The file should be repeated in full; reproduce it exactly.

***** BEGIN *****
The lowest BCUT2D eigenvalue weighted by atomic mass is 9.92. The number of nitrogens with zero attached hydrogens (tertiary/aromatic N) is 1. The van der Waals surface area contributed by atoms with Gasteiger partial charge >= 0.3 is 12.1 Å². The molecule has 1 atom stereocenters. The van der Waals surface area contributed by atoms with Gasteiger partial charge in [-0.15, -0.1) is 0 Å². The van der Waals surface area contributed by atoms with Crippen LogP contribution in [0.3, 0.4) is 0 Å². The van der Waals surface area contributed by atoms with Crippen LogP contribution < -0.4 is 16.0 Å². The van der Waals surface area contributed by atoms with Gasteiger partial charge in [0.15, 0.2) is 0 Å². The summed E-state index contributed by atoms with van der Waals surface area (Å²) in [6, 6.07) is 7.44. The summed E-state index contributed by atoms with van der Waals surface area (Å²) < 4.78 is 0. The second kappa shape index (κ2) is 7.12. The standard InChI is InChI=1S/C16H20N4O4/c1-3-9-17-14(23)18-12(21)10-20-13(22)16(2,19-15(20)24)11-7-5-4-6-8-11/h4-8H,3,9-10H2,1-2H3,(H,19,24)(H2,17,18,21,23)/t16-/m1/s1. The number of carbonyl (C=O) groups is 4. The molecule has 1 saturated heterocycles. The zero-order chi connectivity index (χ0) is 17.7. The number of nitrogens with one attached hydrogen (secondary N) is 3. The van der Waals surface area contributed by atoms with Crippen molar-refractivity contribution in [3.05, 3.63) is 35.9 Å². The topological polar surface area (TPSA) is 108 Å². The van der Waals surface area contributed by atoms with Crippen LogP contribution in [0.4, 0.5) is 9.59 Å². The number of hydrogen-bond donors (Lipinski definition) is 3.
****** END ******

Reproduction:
The lowest BCUT2D eigenvalue weighted by atomic mass is 9.92. The number of nitrogens with zero attached hydrogens (tertiary/aromatic N) is 1. The van der Waals surface area contributed by atoms with Gasteiger partial charge >= 0.3 is 12.1 Å². The molecule has 1 atom stereocenters. The van der Waals surface area contributed by atoms with Gasteiger partial charge in [-0.15, -0.1) is 0 Å². The van der Waals surface area contributed by atoms with Crippen LogP contribution in [0.3, 0.4) is 0 Å². The van der Waals surface area contributed by atoms with Crippen LogP contribution < -0.4 is 16.0 Å². The van der Waals surface area contributed by atoms with Gasteiger partial charge in [0.15, 0.2) is 0 Å². The summed E-state index contributed by atoms with van der Waals surface area (Å²) in [6, 6.07) is 7.44. The summed E-state index contributed by atoms with van der Waals surface area (Å²) < 4.78 is 0. The second kappa shape index (κ2) is 7.12. The standard InChI is InChI=1S/C16H20N4O4/c1-3-9-17-14(23)18-12(21)10-20-13(22)16(2,19-15(20)24)11-7-5-4-6-8-11/h4-8H,3,9-10H2,1-2H3,(H,19,24)(H2,17,18,21,23)/t16-/m1/s1. The number of carbonyl (C=O) groups is 4. The molecule has 1 saturated heterocycles. The zero-order chi connectivity index (χ0) is 17.7. The number of nitrogens with one attached hydrogen (secondary N) is 3. The van der Waals surface area contributed by atoms with Crippen molar-refractivity contribution in [3.05, 3.63) is 35.9 Å². The topological polar surface area (TPSA) is 108 Å². The van der Waals surface area contributed by atoms with Crippen LogP contribution in [0.4, 0.5) is 9.59 Å². The number of hydrogen-bond donors (Lipinski definition) is 3.